These images are common and are certainly indicative of mold. However, mold spots and stains are not always obvious. On walls and flooring, mold staining can be as subtle as slight discoloration. There may or may not be visible spots, depending on the extent of mold growth. Mold staining might also look colorless, but have a border that may appear brown, black, green, blue, or yellow depending on the material the mold is growing on.
Cough or cold that won’t go away
Have you ever had a cold that seemed to drag on forever, long after most colds would have passed? If you can’t seem to kick cold symptoms like a runny nose, persistent cough, or watery and irritated eyes, the culprit could be mold. If you’re experiencing a never-ending cold, it may be helpful to look back to when it started. Often these symptoms start soon after events like deep house cleaning, organizing basements, or seasonal changes like wet weather or increased heat that promote mold growth.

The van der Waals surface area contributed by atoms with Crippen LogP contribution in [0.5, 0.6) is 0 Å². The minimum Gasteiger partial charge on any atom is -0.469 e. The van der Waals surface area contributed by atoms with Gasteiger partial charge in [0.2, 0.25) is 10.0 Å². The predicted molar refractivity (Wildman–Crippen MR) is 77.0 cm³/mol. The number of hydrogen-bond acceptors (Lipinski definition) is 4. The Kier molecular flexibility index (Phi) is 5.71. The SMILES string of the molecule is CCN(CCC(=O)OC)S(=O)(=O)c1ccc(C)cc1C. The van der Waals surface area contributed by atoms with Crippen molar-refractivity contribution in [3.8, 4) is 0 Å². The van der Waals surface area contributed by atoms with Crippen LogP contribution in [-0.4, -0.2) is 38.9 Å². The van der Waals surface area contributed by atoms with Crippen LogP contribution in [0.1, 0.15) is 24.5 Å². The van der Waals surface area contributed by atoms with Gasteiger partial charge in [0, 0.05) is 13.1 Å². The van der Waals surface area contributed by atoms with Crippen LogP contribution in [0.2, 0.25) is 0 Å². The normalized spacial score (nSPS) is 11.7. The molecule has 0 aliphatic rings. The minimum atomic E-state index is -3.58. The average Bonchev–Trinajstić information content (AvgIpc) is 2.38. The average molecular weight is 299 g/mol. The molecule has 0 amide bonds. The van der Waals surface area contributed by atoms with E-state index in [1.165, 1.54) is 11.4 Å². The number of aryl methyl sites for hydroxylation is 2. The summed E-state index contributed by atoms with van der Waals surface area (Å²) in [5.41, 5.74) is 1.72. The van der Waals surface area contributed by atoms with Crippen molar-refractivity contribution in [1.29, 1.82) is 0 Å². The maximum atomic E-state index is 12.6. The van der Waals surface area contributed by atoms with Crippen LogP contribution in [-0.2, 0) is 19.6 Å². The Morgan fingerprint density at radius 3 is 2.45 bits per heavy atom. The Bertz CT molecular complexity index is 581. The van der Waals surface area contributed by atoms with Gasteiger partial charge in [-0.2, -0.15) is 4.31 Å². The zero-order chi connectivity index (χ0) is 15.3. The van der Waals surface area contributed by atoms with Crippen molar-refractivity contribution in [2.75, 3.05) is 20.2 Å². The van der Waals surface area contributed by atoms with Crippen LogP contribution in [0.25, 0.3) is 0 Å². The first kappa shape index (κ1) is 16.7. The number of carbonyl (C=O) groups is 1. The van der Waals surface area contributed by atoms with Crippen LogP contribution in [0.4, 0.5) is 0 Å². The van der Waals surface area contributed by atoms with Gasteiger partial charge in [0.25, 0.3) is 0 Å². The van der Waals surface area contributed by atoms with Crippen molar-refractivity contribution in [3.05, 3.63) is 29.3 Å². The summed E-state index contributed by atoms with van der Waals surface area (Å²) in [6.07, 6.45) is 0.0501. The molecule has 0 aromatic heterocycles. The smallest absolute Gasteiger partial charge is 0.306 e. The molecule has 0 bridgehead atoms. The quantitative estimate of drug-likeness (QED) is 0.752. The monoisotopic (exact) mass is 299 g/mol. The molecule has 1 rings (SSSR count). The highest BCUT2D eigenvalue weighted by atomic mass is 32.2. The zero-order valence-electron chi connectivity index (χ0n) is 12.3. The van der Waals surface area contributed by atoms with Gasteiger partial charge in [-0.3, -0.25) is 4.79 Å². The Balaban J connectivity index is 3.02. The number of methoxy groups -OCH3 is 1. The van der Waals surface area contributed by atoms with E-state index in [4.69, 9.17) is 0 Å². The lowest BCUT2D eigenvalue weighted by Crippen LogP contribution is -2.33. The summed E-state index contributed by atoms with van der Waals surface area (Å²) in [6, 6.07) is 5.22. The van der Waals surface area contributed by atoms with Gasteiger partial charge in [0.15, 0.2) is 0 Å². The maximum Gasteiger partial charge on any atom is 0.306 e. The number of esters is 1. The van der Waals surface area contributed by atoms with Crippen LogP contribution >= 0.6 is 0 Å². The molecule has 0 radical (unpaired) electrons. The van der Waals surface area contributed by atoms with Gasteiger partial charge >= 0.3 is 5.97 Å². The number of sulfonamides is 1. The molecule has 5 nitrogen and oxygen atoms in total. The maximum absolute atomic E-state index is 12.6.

Any time mold spores are released into the air, they can cause these cold-like symptoms. Mold spores are released by the disruption of mold-contaminated materials or the natural life cycle of mold. Many people are allergic to mold without even knowing it. You could spend decades dealing with unexplained cold symptoms before realizing mold is a possible culprit. Airborne mold can travel through a home quite far from its original growth area. In the case of our health, mold inspection is particularly important to identify all sources of spores.
Related: Answering 17 Common Mold Questions
A more frightening sign of mold is worsening asthma or worsening symptoms in people who have lung conditions. Like mysterious cold symptoms, asthma exacerbation is caused by airborne mold either released by disruption or by the natural life cycle of mold.